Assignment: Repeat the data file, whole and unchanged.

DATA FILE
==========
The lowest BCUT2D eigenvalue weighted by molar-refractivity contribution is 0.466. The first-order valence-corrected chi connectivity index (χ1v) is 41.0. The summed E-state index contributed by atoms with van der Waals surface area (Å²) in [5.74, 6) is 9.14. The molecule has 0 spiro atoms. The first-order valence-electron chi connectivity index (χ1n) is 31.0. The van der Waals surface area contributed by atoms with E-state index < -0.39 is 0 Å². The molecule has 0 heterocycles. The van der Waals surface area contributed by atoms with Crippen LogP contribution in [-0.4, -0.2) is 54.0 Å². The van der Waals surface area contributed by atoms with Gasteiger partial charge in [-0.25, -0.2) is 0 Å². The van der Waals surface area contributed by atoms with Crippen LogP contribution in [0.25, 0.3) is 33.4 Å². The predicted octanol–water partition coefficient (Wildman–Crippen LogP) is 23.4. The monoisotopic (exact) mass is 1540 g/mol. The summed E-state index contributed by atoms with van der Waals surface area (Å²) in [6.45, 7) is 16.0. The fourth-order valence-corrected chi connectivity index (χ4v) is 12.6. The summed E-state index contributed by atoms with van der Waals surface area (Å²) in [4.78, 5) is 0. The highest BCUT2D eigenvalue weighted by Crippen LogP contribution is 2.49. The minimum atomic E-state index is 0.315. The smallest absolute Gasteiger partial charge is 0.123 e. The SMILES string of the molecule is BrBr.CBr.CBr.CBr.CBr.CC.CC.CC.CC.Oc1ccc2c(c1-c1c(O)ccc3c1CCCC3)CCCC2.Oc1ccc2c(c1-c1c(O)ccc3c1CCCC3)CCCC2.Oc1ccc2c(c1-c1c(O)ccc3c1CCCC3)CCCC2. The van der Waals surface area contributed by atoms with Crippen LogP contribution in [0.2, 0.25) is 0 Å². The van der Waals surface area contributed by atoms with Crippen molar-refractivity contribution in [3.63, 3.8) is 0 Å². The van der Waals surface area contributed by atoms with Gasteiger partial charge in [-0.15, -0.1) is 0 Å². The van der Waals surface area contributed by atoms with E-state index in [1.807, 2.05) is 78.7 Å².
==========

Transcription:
The lowest BCUT2D eigenvalue weighted by molar-refractivity contribution is 0.466. The first-order valence-corrected chi connectivity index (χ1v) is 41.0. The summed E-state index contributed by atoms with van der Waals surface area (Å²) in [5.74, 6) is 9.14. The molecule has 0 spiro atoms. The first-order valence-electron chi connectivity index (χ1n) is 31.0. The van der Waals surface area contributed by atoms with E-state index < -0.39 is 0 Å². The molecule has 0 heterocycles. The van der Waals surface area contributed by atoms with Crippen LogP contribution in [-0.4, -0.2) is 54.0 Å². The van der Waals surface area contributed by atoms with Gasteiger partial charge in [-0.25, -0.2) is 0 Å². The van der Waals surface area contributed by atoms with Crippen LogP contribution in [0.25, 0.3) is 33.4 Å². The predicted octanol–water partition coefficient (Wildman–Crippen LogP) is 23.4. The monoisotopic (exact) mass is 1540 g/mol. The summed E-state index contributed by atoms with van der Waals surface area (Å²) in [6.45, 7) is 16.0. The fourth-order valence-corrected chi connectivity index (χ4v) is 12.6. The summed E-state index contributed by atoms with van der Waals surface area (Å²) in [4.78, 5) is 0. The highest BCUT2D eigenvalue weighted by Crippen LogP contribution is 2.49. The minimum atomic E-state index is 0.315. The smallest absolute Gasteiger partial charge is 0.123 e. The SMILES string of the molecule is BrBr.CBr.CBr.CBr.CBr.CC.CC.CC.CC.Oc1ccc2c(c1-c1c(O)ccc3c1CCCC3)CCCC2.Oc1ccc2c(c1-c1c(O)ccc3c1CCCC3)CCCC2.Oc1ccc2c(c1-c1c(O)ccc3c1CCCC3)CCCC2. The van der Waals surface area contributed by atoms with Crippen LogP contribution in [0.2, 0.25) is 0 Å². The van der Waals surface area contributed by atoms with Crippen molar-refractivity contribution in [3.63, 3.8) is 0 Å². The van der Waals surface area contributed by atoms with Gasteiger partial charge in [-0.15, -0.1) is 0 Å². The van der Waals surface area contributed by atoms with E-state index in [1.807, 2.05) is 78.7 Å².